English English language Etymology Expression Phrase origin Usage Word origin

Mayday: French to the rescue!

Q: I don’t see any mention of “Mayday,” the danger signal, on your blog. Do you know that it comes from m’aidez in French?

A: Yes, it’s true that the distress signal “Mayday” comes from French. The Oxford English Dictionary says this English interjection is derived from the French m’aidez or m’aider (“help me!”).

The OED notes that the latter form, m’aider, is “either the imperative infinitive or short for venez m’aider  ‘come and help me!’ ”

The term (capitalized in some dictionaries but not in others) was adopted in the early 20th century as an international radio distress signal, principally for use by ships and aircraft.

The National Maritime Museum in Cornwall, England, says on its website that Frederick Stanley Mockford, a senior radio officer at Croydon Airport in London, originated the usage in 1923:

“He was asked to think of a word that would indicate distress and would easily be understood by all pilots and ground staff in an emergency. Since much of the traffic at the time was between Croydon and Le Bourget Airport in Paris, he proposed the word ‘mayday’ from the French word m’aidez.”

The OED’s earliest example of the usage, from a February 1923 edition of the Times of London, explains why it was devised as an alternative to “SOS”:

“Owing to the difficulty of distinguishing the letter ‘S’ by telephone, the international distress signal ‘S.O.S.’ will give place to the words ‘May-day,’ the phonetic equivalent of ‘M’aidez,’ the French for ‘Help me.’ ”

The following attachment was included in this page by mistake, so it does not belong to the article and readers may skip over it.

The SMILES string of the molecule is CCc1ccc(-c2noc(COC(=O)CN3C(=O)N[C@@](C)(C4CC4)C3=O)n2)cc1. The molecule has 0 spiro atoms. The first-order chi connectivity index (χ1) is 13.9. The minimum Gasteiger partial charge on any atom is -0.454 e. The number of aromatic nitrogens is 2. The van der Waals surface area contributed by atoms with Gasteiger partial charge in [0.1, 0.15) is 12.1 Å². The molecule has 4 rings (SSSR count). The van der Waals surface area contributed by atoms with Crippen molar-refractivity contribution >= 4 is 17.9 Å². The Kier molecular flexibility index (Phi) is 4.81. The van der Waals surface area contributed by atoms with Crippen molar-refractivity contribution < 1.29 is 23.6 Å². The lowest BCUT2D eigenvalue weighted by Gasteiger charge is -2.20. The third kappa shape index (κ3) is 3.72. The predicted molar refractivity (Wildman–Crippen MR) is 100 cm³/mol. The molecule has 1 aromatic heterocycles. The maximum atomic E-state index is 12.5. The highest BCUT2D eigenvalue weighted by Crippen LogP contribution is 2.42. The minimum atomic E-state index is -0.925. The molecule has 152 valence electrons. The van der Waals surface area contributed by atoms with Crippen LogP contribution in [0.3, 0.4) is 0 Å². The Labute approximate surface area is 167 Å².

This somewhat later example, under the heading “Aircraft and Wireless,” is from the B.B.C. Year-Book for 1930:

“In case of distress, due to engine failure over the sea, the word ‘Mayday’—equivalent to the S.O.S. used by ships—transmitted through the microphone, will summon immediately all possible help.”

 “Mayday” was used later as a noun to mean either “a distress signal consisting of the word ‘Mayday!’ ” or, more generally, “any distress call or call for help,” the OED says.

By the way, the distress signal “SOS” (it’s dotless these days), doesn’t stand for “Save Our Ship” or “Save Our Souls” or anything else. Here’s how we describe it in Origins of the Specious, our book about language myths:

“Wireless radio operators adopted it in the early twentieth century because the letters in Morse code (three dots, three dashes, three dots) were easy to send and unlikely to be misunderstood.”

Check out our books about the English language